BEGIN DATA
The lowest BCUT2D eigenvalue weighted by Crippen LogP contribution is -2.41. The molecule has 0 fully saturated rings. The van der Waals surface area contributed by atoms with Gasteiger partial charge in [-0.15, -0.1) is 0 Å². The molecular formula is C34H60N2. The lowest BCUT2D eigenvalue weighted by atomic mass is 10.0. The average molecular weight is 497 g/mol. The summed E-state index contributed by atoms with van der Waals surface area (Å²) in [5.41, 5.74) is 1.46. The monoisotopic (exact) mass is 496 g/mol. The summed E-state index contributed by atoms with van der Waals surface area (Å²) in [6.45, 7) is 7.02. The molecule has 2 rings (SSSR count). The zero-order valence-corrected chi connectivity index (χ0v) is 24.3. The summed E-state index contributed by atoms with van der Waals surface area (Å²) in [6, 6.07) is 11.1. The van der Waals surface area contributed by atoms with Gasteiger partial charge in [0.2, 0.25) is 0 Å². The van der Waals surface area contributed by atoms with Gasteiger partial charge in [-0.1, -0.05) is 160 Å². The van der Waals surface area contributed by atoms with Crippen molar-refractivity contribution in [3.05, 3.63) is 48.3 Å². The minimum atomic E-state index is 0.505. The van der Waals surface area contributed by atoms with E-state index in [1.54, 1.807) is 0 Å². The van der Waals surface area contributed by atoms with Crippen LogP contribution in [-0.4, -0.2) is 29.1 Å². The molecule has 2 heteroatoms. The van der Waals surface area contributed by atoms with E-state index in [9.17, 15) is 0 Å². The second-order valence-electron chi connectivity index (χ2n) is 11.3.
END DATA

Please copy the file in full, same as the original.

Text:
The lowest BCUT2D eigenvalue weighted by Crippen LogP contribution is -2.41. The molecule has 0 fully saturated rings. The van der Waals surface area contributed by atoms with Gasteiger partial charge in [-0.15, -0.1) is 0 Å². The molecular formula is C34H60N2. The lowest BCUT2D eigenvalue weighted by atomic mass is 10.0. The average molecular weight is 497 g/mol. The summed E-state index contributed by atoms with van der Waals surface area (Å²) in [5.41, 5.74) is 1.46. The monoisotopic (exact) mass is 496 g/mol. The summed E-state index contributed by atoms with van der Waals surface area (Å²) in [6.45, 7) is 7.02. The molecule has 2 rings (SSSR count). The zero-order valence-corrected chi connectivity index (χ0v) is 24.3. The summed E-state index contributed by atoms with van der Waals surface area (Å²) in [6, 6.07) is 11.1. The van der Waals surface area contributed by atoms with Gasteiger partial charge in [0.2, 0.25) is 0 Å². The van der Waals surface area contributed by atoms with Gasteiger partial charge in [-0.1, -0.05) is 160 Å². The van der Waals surface area contributed by atoms with Crippen molar-refractivity contribution in [3.05, 3.63) is 48.3 Å². The minimum atomic E-state index is 0.505. The van der Waals surface area contributed by atoms with E-state index in [1.54, 1.807) is 0 Å². The van der Waals surface area contributed by atoms with Crippen LogP contribution in [-0.4, -0.2) is 29.1 Å². The molecule has 2 heteroatoms. The van der Waals surface area contributed by atoms with E-state index in [9.17, 15) is 0 Å². The second-order valence-electron chi connectivity index (χ2n) is 11.3.